Herpes simplex virus type 2, genital ulcers and HIV-1 disease progression in postpartum women.

Roxby AC, Drake AL, John-Stewart G, Brown ER, Matemo D, Otieno PA, Farquhar C - PLoS ONE (2011)

Risk of Opportunistic Infection, by GUD (Kaplan-Meier Estimates).Opportunistic infection is defined as: first episode of herpes zoster, Pneumocystis jirovecii pneumonia, tuberculosis, Kaposi sarcoma, meningitis, or encephalitis. Relative risk calculated using Cox regression. Time = months since delivery.
© Copyright Policy
Related In: Results  -  Collection

Show All Figures
getmorefigures.php?uid=PMC3102671&req=5

pone-0019947-g003: Risk of Opportunistic Infection, by GUD (Kaplan-Meier Estimates).Opportunistic infection is defined as: first episode of herpes zoster, Pneumocystis jirovecii pneumonia, tuberculosis, Kaposi sarcoma, meningitis, or encephalitis. Relative risk calculated using Cox regression. Time = months since delivery.
Mentions: GUD was found to be significantly associated with incident OIs (HR 2.42, 95% CI: 1.16–5.02, P = 0.02) (Figure 3), and this relationship strengthened after adjusting for baseline CD4 (aHR 2.79, 95% CI: 1.33–5.85, P = 0.007) (Table 2). Nearly one-third (30%) of the women with GUD had an OI during follow-up, compared with only 14% of the women who had not experienced GUD. The rate of change of HIV-1 RNA was similar for women with and without GUD. The rate of decline of CD4 count was −4.34 cells/µl/month for those without GUD vs. −2.34 cells/µl/month for those with GUD, but this difference was not statistically significant (P = 0.25).

Bottom Line: The impact of HSV-2 on clinical outcomes among HIV-1 infected pregnant women is unclear.Among 296 women, 254 (86%) were HSV-2-seropositive.Adjusting for baseline CD4, women with GUD were significantly more likely to have incident OIs (adjusted hazard ratio (aHR) 2.79, 95% CI: 1.33-5.85), and there was a trend for association between HSV-2-seropositivity and incident OIs (aHR 3.83, 95% CI: 0.93-15.83).

View Article: PubMed Central - PubMed

Affiliation: Department of Medicine, University of Washington, Seattle, Washington, United States of America. aroxby@u.washington.edu

ABSTRACT

Background: Co-infection with herpes simplex virus type 2 (HSV-2) has been associated with increased HIV-1 RNA levels and immune activation, two predictors of HIV-1 progression. The impact of HSV-2 on clinical outcomes among HIV-1 infected pregnant women is unclear.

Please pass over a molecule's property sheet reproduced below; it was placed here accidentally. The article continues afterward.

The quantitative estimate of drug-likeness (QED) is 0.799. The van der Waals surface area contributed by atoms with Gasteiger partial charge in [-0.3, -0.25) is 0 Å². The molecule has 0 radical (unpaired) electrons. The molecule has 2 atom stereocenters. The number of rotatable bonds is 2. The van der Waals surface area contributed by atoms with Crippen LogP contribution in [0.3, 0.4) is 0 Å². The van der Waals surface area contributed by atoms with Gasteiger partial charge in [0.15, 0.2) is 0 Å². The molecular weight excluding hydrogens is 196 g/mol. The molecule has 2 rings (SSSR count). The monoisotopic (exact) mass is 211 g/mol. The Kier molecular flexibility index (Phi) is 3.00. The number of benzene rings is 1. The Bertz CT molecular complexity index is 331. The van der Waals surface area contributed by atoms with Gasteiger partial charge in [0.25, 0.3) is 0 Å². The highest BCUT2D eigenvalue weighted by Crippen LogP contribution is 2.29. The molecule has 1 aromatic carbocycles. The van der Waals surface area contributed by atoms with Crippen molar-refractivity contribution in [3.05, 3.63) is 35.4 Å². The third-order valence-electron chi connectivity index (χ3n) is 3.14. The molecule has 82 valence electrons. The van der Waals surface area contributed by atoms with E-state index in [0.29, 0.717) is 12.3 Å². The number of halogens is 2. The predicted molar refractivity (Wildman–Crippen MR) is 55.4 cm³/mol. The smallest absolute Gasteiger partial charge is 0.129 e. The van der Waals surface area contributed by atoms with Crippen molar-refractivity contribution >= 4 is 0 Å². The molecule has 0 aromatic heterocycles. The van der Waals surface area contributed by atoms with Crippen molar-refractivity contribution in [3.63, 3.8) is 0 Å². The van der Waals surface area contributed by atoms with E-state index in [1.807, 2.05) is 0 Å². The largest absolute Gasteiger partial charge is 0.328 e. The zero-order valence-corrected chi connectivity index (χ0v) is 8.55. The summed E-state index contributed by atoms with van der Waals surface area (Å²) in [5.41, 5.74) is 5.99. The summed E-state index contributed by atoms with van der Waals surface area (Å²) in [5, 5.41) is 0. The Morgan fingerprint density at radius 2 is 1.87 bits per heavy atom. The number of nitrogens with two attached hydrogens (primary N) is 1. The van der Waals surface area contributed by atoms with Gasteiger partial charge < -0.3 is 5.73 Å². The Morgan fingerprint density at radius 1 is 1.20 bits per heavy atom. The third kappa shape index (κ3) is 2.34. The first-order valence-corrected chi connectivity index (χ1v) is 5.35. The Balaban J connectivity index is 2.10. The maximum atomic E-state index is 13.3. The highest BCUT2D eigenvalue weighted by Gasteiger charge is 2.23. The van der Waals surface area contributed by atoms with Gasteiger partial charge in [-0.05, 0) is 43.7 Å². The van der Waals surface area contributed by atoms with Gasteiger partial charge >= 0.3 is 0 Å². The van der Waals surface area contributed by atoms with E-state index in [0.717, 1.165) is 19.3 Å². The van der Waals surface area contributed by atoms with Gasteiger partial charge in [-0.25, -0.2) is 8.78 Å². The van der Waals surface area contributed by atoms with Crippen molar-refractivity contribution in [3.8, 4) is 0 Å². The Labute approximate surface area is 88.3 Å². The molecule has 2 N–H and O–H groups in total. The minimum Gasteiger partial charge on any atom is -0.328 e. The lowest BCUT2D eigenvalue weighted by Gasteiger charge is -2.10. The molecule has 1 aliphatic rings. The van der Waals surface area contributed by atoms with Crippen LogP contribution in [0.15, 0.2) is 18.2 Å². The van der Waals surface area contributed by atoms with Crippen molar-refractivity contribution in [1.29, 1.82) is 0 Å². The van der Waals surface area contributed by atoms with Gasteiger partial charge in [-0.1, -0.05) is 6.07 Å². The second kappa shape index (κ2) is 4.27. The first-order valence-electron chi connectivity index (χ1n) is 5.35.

Methods: HIV-1 infected pregnant women in Nairobi were enrolled antenatally and HSV-2 serology was obtained. HIV-1 RNA and CD4 count were serially measured for 12-24 months postpartum. Survival analysis using endpoints of death, opportunistic infection (OI), and CD4<200 cells µL, and linear mixed models estimating rate of change of HIV-1 RNA and CD4, were used to determine associations between HSV-2 serostatus and HIV-1 progression.

Results: Among 296 women, 254 (86%) were HSV-2-seropositive. Only 30 (10%) women had prior or current genital ulcer disease (GUD); median baseline CD4 count was 422 cells µL. Adjusting for baseline CD4, women with GUD were significantly more likely to have incident OIs (adjusted hazard ratio (aHR) 2.79, 95% CI: 1.33-5.85), and there was a trend for association between HSV-2-seropositivity and incident OIs (aHR 3.83, 95% CI: 0.93-15.83). Rate of change in CD4 count and HIV-1 RNA did not differ by HSV-2 status or GUD, despite a trend toward higher baseline HIV-1 RNA in HSV-2-seropositive women (4.73 log10 copies/ml vs. 4.47 log10 copies/ml, P = 0.07).

Conclusions: HSV-2 was highly prevalent and pregnant HIV-1 infected women with GUD were significantly more likely to have incident OIs than women without GUD, suggesting that clinically evident HSV-2 is a more important predictor of HIV-1 disease progression than asymptomatic HSV-2.

Show MeSH
Related in: MedlinePlus